laser eye surgery

Discussion in 'Health and Fitness' started by matt12, Nov 29, 2005.

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  1. hi

    im hoping to go to sandhurst next september , still got to do rcb ect

    the question is im slightly short sighted, but well within limits to pass medical in terms of correctability but i really dont want to wear glasses at sandhurst.

    is laser eye surgery a bar to entry? if not how do i find out which types are allowed?

  2. Yes, Laser Eye Surgery IS a bar to entering. However once in, and I mean the real army not Sandbags, you could easily have it done. You will be very closely questioned, medically, upon entering Sandbags and that is just the sort of thing that could cause you problems. My advice is to wait until you are settled on the road down your military career. I know at least 3 SERVING personnel who have had it done, but after they were in.

  3. BULLSH1T.

    Lord Wendy,I am living proof you are forming opinions without knowedge of the facts. C0CK.

    However, MATT, I would suggest you join the Army first, or discuss with your MO. It will delay your entry by up to one year b4 you join, as you will be referred to a Specialist, either serving or ex-RAMC/RN/RAF.

    I dont think you will have time to have it done while at RMAS... nor should you, as you can be discharged very easily until the point when you are trained. If you present an administrative burden to some not very bright Colour Sgt, you may well find yourself backtrooped or worse.

    Also. think hard, as this is not something to undertake solely for career reasons. If you want it that badly(£2000plus for a decent job..I recommend Ultralase, do not touch Optimax with a bargepole), get it done anyway, but be aware of the risks to your career if it goes wrong.

    lasek AND lasik ARE ACCEPTABLE. old style scalpel incisions as practiced by the Russians...are NOT! I also suggest you have the procedure carried out by someone who is an Opthalmic specialist, who still treats other eye conditions and is not solely a cosmetic type surgeon. You should also look for someone who has performed at least 1000 CORRECTIONS. My Dr had over 11000. Let someone else be the guinea pig!
  4. edited due to double post
  5. Dudes

    I am currently serving and currently squinting 'cos I had surgery with Ultralase 4 days ago ( I had Wavefront guided LASEK at a cost of £3000 but I am paying over 3 years interest free so £83 a month).

    Firstly - policy

    Having Laser eye surgery is not a bar to entry but you can not join up for a year after having it done.
    The Army prefers you to have LASEK as the corneal flap is shallower and reduces risks in the case of blows to your head.
    You can have surgery in the army but you have to pay yourself and declare it to the Docs and you will be downgraded for a year afterwards but it shouldn't make you undeployable during that time.

    Secondly a useful pointer - go to Ultralase or anyone else that does Wavefront - the USAF have authorised their pilots to have wavefront surgery. Believe me if a country as litigious as America and an organisation as risk averse as their Air Force say it's good then it's good.

    If you can spare the time before joining RMAS then by all means consider it but being a speccy leper is not a bar to entry but wearing specs is a pain in the arse during the commissioning course. I broke two pairs at Sandhurst and once got three days restrictions of Priviledges for having rain on my glasses during a show parade (it was rainingat the time) from a knob of a Cavalryman.

    Some bonuses of being a speccy at RMAS include - that some of the desperatly chippy but arrogant infantry units may not head hunt you 'cos you don't meet their exacting physical standards - that some of the desperatly chippy but arrogant female officer cadets may not head hunt you as you don't meet their exacting physical standards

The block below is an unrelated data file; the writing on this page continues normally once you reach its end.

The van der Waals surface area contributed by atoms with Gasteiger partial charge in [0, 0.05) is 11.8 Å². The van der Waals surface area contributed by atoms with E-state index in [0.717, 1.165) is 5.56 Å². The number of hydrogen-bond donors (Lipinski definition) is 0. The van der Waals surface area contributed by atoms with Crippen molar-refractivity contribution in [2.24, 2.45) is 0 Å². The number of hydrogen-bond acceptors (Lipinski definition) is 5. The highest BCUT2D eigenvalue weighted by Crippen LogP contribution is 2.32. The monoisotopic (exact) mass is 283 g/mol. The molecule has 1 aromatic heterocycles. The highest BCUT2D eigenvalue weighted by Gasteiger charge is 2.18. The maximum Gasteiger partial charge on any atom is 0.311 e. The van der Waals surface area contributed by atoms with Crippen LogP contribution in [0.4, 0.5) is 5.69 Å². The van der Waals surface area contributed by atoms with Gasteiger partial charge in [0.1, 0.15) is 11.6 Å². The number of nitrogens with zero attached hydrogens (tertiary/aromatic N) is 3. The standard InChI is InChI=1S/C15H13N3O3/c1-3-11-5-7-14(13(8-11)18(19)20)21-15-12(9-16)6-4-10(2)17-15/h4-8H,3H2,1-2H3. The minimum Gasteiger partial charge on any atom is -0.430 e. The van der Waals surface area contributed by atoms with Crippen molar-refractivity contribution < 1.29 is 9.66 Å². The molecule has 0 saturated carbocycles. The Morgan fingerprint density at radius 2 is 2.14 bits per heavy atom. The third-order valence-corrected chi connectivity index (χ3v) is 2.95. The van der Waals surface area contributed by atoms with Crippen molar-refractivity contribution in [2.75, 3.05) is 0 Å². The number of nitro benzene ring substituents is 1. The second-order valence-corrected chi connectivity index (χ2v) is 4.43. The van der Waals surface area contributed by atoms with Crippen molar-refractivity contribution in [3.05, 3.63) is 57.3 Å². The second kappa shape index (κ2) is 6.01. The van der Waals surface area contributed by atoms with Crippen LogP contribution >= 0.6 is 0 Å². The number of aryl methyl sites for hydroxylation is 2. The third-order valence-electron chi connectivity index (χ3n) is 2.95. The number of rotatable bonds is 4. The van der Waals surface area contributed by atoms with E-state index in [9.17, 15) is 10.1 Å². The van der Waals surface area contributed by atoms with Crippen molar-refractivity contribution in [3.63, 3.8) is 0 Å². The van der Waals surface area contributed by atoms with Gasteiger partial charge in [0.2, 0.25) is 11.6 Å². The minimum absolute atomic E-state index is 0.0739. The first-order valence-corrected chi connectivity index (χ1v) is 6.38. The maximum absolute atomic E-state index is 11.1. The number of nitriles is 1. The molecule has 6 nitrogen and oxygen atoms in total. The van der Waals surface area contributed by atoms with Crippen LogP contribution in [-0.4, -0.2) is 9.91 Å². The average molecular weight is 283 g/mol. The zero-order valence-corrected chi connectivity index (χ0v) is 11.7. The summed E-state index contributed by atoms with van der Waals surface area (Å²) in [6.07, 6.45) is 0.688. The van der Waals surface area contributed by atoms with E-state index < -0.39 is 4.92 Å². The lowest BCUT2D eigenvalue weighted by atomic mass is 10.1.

6. Can't say about your original question, but if you have it done you cannot work for the railway as a driver or safety critical staff
  7. Hi I'm off to Sandhurst in May and I have terrible eye-sight - literally just good enough to pass the standards - I wear 30 day continuous wear lenses and I never wear glasses. I can't stand wearing glasses as they annoy the hell out of my nose! Will I be able to wear contacts? If I pack a spare pair (of glasses and contacts) with me when we go out on exercise will that be ok?
  8. Can you give your reasons please?

    The reason I ask is I've found Optimax sell spare capacity on Ebay for much less than the full price. Optimax on Ebay

    I know Ebay sounds like a dodgy place to buy eye surgery but with a feedback rating of 595 @ 99.3% positive, there has to be something in it.

    I found this through Martin Lewis Site *

    * Note this is a financial recommendation, not a medical one
  9. I've worn contacts since shortly after starting basic training and the only problem I've had is when taking them out to clean them with fingers that are less than clean! (Difficult under the conditions). If yours last a month you should be ok, just make sure you time it right.

    I'd definately keep the spare pair and glasses handy just in case, contacts can fall out in the heat of err, battle, if your eyesight is poor it could make life difficult 8O
  10. The official Sandhurst line is that you are not meant to wear contacts in the field, and that you should wear the issue glasses.

    Having said that, i also wear the 30 day continuous wear lenses and have worn them on every ex without any dramas. The only time i dont wear them is for NBC training (this isnt really a problem though as your respirator has lenses fitted).

    Pack glasses and a contact lense case in your bergen with some saline soloution as a back up though.
  11. Well, best policy is to do what you want, and don't 'fess up. I had my eyes zapped about 2/3rds of the way through my service (how I wish I'd had it done years earlier...) and when I was in a unit where uncorrected 20/20 was supposed to be the standard: (a) they never noticed I was wearing contacts to start with, (b) they then never noticed the miraculous improvement in my PULHEEMS.....

    Modern contacts are better than the old ones, but there are some strategies you can use to survive during Sandhurst and subsequent service :